A Husky gas station in Abbotsford, B.C. (Google Street View image)

Husky Energy confirms 370 job cuts as it trims spending by $500 million

Calgary-based company is cutting 2020-21 capital spending

About 370 jobs have been cut at Husky Energy Inc. this year with most of the reductions coming in a major round of layoffs in October, CEO Rob Peabody revealed on a conference call Monday to discuss guidance for 2020 and 2021.

The Calgary-based company had refused previously to say how many workers were affected by job cuts designed to better align its workforce with lower capital spending plans going forward.

“What we’re seeing is that (the reductions) will generate forward savings of about $70 million,” said Peabody, adding the company will take a charge against earnings of $70 million in the fourth quarter to account for the job cuts.

“We’re going to continue those efforts to capitalize on the fact we’ve created a more focused and a simpler company.”

In a regulatory filing earlier this year, Husky indicated it had 5,157 permanent employees at the end of 2018, little changed from the numbers at the end of 2016 and 2017.

Capital spending for 2020 and 2021 is being cut by $500 million compared with guidance released last spring due to what Husky called changing market conditions.

The budget for 2020 is to fall by about $100 million to between $3.2 billion and $3.4 billion while the following year it will drop by about $400 million.

Husky says average upstream production is expected to be in the range of 295,000 to 310,000 barrels of oil equivalent per day for 2020, up about four per cent, despite about 5,000 barrels of oil per day in the first half of the year expected to be interrupted by an oil curtailment program in Alberta and planned maintenance.

Production is expected to rise about about 10 per cent in 2021 as new projects come on stream.

The company says its capital spending for 2020 will focus on its Lloydminster, Sask., thermal project portfolio, its Liuhua 29-1 offshore natural gas project in China, and construction of the West White Rose Project in the Atlantic region.

The guidance does not include $450 million to $525 million related to the ongoing rebuild of the Superior Refinery, which is expected to be covered by insurance.

Husky based its plan on an oil price assumption of US$55 per barrel of West Texas Intermediate for 2020 and US$60 in 2021.

Dan Healing, The Canadian Press

Like us on Facebook and follow us on Twitter

Get local stories you won't find anywhere else right to your inbox.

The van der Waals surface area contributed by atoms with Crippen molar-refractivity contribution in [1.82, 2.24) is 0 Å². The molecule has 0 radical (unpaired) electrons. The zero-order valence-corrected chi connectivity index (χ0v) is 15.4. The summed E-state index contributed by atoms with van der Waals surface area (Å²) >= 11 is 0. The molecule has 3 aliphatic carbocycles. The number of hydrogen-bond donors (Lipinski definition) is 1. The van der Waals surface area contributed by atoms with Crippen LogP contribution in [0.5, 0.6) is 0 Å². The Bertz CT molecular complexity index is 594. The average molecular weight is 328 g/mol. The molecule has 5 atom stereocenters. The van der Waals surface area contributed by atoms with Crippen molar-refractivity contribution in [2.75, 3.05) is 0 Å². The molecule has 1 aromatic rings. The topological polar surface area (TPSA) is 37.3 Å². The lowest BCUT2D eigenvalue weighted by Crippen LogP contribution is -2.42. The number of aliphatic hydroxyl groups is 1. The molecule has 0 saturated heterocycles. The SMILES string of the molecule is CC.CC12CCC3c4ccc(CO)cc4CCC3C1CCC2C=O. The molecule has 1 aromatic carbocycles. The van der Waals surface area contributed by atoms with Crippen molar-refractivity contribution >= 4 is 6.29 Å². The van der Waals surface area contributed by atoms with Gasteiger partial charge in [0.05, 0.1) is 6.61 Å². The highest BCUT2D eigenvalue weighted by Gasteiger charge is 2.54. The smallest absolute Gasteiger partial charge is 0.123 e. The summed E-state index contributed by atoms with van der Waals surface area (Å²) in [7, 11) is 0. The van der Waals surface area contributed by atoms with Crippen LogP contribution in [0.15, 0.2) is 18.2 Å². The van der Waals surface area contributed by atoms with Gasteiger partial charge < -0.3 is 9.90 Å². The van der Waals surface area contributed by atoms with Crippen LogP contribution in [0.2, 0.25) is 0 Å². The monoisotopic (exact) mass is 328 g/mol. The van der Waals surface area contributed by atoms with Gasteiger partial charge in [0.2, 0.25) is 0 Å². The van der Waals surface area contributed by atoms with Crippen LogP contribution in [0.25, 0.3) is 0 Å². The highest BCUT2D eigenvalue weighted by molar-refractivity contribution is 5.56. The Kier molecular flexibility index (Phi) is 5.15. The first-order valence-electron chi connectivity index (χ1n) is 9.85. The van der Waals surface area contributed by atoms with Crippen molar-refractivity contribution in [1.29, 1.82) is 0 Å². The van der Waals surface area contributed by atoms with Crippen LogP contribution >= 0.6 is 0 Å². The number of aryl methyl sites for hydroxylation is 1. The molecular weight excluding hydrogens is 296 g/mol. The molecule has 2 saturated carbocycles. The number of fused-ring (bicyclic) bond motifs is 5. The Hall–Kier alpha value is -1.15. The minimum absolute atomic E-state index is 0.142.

Sign up here

Just Posted

Pipeline at centre of B.C. conflict is creating jobs for First Nations: chief

All 20 elected band councils along the Coastal GasLink pipeline route have signed benefits agreements

Job placement office open in Fort St. James

Office being opened for forestry workers affected by mill closures

RCMP create access control checkpoint on Morice West Forest Service Road

Premier says Coastal GasLink project will proceed despite opposition

Horgan says ‘rule of law applies,’ Coastal GasLink will proceed despite protests

The 670-kilometre pipeline is part of a $40 billion liquefied natural gas project

Extreme cold warning in effect for Stuart-Nechako region

It’s been a cold weekend and the frigid conditions are going to… Continue reading

Canada to bolster screening of central China passengers for virus at 3 airports

Additional measures will include messaging on arrivals screens in Toronto, Montreal and Vancouver

B.C. society calls out conservation officer after dropping off bear cub covered in ice

Ice can be seen in video matted into emaciated bear cub’s fur

Calls for dialogue as Coastal GasLink pipeline polarizes some in northern B.C.

Coastal GasLink is building the 670-kilometre pipeline from British Columbia’s northeast to Kitimat on the coast

Closed mills, housing surge support a positive forecast for lumber industries

B.C. lumber producers have closed mills accounting for 18% of province’s capacity, RBC report says

Good Samaritan pays part of rent for B.C. woman facing eviction in can-collecting dispute

Zora Hlevnjak, 76, supplements her pension by collecting cans and receiving public donations

Kelowna’s ‘Baby Mary’ finds biological parents after more than 30 years

Geneologist and DNA test helped her connect with her biological parents

Kelowna hotel to award couples for baby-making with Nooner deal

The deal includes a free stay every Valentine’s Day for the next 18 years

‘Scariest boat ride of my life’: Passengers trapped by ice on rocky B.C. ferry sailing

The Nimpkish docked in Bella Coola on Jan.12 coated in a thick layer of ice

B.C. pair ordered to pay $55,000 for oil tank discovered four years after selling home

Judge says defendants breached contract, despite being unaware of tank until basement flooded

Most Read